Thermometer with planets lined up next to it from hot to cold.
Source: NASA/Lunar and Planetary Institute
Published: January 30, 2018
Solar System Temperatures

Average Temperature on Each Planet

Planetary surface temperatures tend to get colder the farther a planet is from the Sun. Venus is the exception, as its proximity to the Sun and dense atmosphere make it our solar system's hottest planet. The average temperatures of planets in our solar system are:

  • Mercury - 800°F (430°C) during the day, -290°F (-180°C) at night
  • Venus - 880°F (471°C)
  • Earth - 61°F (16°C)
  • Mars - minus 20°F (-28°C)
  • Jupiter - minus 162°F (-108°C)
  • Saturn - minus 218°F (-138°C)
  • Uranus - minus 320°F (-195°C)
  • Neptune - minus 331°F (-201°C)
  • Pluto - minus 388°F (-233°C)

This graphic shows the average temperatures of various destinations in our solar system. (Planets not to scale)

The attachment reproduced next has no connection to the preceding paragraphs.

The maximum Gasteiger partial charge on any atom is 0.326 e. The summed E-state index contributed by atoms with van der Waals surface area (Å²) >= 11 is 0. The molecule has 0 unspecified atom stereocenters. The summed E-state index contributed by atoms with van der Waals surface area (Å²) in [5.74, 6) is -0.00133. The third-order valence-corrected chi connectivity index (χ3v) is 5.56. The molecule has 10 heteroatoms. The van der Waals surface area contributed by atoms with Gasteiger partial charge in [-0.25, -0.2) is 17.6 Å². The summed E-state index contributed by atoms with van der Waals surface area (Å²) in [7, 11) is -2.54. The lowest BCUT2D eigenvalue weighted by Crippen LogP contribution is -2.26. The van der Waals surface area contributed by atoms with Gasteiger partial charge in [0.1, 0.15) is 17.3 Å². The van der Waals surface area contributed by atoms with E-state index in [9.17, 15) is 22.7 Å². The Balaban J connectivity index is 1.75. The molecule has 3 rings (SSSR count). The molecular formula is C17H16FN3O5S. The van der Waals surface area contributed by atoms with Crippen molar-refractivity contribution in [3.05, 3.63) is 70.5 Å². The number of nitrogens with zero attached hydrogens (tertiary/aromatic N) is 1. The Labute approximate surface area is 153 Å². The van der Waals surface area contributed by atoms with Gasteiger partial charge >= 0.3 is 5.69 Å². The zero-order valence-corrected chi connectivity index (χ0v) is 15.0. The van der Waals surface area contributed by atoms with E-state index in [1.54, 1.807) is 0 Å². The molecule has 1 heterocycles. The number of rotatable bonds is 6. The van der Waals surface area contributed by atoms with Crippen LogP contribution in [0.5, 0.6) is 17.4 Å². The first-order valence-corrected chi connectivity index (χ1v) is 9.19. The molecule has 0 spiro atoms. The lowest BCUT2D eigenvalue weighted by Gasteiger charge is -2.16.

In general, the surface temperatures decreases with increasing distance from the sun. Venus is an exception because its dense atmosphere acts as a greenhouse and heats the surface to above the melting point of lead, about 880 degrees Fahrenheit (471 degrees Celsius).

Mercury rotates slowly and has a thin atmosphere, and consequently, the night-side temperature can be more than 1,000 degrees Fahrenheit lower than the day-side temperature shown on the diagram. It can be as cold as -290 degrees Fahrenheit (-179 degrees Celsius) on Mercury at night.

Temperatures for the gas and ice giants (Jupiter, Saturn, Uranus, and Neptune) are taken from a level in the atmosphere equal in pressure to sea level on Earth.


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